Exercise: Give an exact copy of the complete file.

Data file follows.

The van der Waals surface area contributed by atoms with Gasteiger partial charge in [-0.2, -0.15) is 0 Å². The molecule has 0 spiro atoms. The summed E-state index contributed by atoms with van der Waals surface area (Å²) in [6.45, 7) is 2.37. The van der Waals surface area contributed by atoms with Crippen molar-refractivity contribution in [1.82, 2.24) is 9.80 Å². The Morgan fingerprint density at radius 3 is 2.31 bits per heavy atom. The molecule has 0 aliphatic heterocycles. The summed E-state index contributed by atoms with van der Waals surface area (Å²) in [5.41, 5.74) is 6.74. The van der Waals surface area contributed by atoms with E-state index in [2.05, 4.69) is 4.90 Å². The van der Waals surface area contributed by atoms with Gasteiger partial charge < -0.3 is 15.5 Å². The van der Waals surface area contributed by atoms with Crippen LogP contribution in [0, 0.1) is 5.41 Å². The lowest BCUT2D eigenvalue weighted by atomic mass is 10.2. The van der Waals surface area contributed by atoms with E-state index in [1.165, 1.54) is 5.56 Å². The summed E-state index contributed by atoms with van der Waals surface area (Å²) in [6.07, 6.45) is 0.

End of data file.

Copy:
The van der Waals surface area contributed by atoms with Gasteiger partial charge in [-0.2, -0.15) is 0 Å². The molecule has 0 spiro atoms. The summed E-state index contributed by atoms with van der Waals surface area (Å²) in [6.45, 7) is 2.37. The van der Waals surface area contributed by atoms with Crippen molar-refractivity contribution in [1.82, 2.24) is 9.80 Å². The Morgan fingerprint density at radius 3 is 2.31 bits per heavy atom. The molecule has 0 aliphatic heterocycles. The summed E-state index contributed by atoms with van der Waals surface area (Å²) in [5.41, 5.74) is 6.74. The van der Waals surface area contributed by atoms with E-state index in [2.05, 4.69) is 4.90 Å². The van der Waals surface area contributed by atoms with Gasteiger partial charge < -0.3 is 15.5 Å². The van der Waals surface area contributed by atoms with Crippen LogP contribution in [0, 0.1) is 5.41 Å². The lowest BCUT2D eigenvalue weighted by atomic mass is 10.2. The van der Waals surface area contributed by atoms with E-state index in [1.165, 1.54) is 5.56 Å². The summed E-state index contributed by atoms with van der Waals surface area (Å²) in [6.07, 6.45) is 0.